Anthropology is biased toward the WEIRD -- Western, Educated, Industrialized, Rich, and Democratic societies (and in particular, to undergraduates at the University of Chicago). The paper is "The weirdest people in the world?" Behavioral and Brain Sciences (2010), 33: 61-83 Cambridge University Press. Find it here.
Behavioral scientists routinely publish broad claims about human psychology and behavior in the world’s top journals based on samples drawn entirely from Western, Educated, Industrialized, Rich, and Democratic (WEIRD) societies. Researchers – often implicitly – assume that either there is little variation across human populations, or that these “standard subjects” are as representative of the species as any other population. Are these assumptions justified? Here, our review of the comparative database from across the behavioral sciences suggests both that there is substantial variability in experimental results across populations and that WEIRD subjects are particularly unusual compared with the rest of the species – frequent outliers. The domains reviewed include visual perception, fairness, cooperation, spatial reasoning, categorization and inferential induction, moral reasoning, reasoning styles, self-concepts and related motivations, and the heritability of IQ. The findings suggest that members of WEIRD societies, including young children, are among the least representative populations one could find for generalizing about humans. Many of these findings involve domains that are associated with fundamental aspects of psychology, motivation, and behavior – hence, there are no obvious a priori grounds for claiming that a particular behavioral phenomenon is universal based on sampling from a single subpopulation. Overall, these empirical patterns suggests that we need to be less cavalier in addressing questions of human nature on the basis of data drawn from this particularly thin, and rather unusual, slice of humanity. We close by proposing ways to structurally re-organize the behavioral sciences to best tackle these challenges.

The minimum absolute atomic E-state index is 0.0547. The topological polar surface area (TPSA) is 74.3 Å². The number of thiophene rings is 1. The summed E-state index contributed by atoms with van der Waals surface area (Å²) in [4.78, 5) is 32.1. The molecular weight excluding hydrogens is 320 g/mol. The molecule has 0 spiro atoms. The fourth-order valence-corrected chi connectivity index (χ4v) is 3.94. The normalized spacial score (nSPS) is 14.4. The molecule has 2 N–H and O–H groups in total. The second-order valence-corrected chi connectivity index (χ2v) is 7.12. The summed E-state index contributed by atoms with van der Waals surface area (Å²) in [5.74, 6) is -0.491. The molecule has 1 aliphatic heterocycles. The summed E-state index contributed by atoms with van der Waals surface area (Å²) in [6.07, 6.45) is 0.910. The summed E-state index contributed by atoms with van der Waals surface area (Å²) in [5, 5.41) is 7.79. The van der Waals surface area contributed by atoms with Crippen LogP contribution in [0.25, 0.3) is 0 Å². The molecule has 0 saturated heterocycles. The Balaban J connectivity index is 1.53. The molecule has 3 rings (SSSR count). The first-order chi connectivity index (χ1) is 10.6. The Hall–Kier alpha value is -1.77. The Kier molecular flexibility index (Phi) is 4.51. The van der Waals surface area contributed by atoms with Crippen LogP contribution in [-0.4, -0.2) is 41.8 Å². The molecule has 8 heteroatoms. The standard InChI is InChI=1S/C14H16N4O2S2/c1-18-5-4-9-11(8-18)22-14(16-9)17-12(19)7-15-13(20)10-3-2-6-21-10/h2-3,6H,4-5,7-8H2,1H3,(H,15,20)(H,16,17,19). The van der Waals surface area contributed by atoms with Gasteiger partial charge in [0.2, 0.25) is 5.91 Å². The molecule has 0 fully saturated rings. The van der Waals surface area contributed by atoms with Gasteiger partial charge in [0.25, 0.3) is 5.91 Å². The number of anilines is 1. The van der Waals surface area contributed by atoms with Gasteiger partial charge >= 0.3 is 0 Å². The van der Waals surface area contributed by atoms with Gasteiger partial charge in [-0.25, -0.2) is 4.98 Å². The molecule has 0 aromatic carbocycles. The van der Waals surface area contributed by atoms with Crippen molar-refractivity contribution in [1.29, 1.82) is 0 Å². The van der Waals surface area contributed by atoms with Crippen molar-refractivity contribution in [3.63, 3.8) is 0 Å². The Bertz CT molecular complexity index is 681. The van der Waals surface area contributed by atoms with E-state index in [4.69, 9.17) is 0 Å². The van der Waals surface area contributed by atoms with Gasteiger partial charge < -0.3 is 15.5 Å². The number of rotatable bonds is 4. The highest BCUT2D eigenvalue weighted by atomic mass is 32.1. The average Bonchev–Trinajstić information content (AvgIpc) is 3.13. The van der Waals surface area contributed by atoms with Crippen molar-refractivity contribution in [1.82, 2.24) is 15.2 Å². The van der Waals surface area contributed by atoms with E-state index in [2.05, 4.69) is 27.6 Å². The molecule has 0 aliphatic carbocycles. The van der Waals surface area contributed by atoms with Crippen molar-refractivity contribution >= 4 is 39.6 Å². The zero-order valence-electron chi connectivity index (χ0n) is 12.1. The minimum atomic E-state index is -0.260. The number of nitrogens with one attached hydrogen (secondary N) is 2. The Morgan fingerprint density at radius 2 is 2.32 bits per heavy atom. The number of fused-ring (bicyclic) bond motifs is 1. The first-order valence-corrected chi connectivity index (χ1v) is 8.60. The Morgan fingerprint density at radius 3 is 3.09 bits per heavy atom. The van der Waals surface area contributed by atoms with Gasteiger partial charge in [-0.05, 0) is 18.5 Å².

We have organized our presen- tation into a series of telescoping contrasts showing, at each level of contrast, how WEIRD people measure up relative to the available reference populations. Our first contrast compares people from modern industrialized societies with those from small-scale societies. Our second telescoping stage contrasts people from Western societies with those from non-Western industrialized societies. Next, we contrast Americans with people from other Western societies. Finally, we contrast university- educated Americans with non – university-educated Amer- icans, or university students with non-student adults, depending on the available data. At each level we discuss behavioral and psychological phenomena for which there are available comparative data, and we assess how WEIRD people compare with other samples.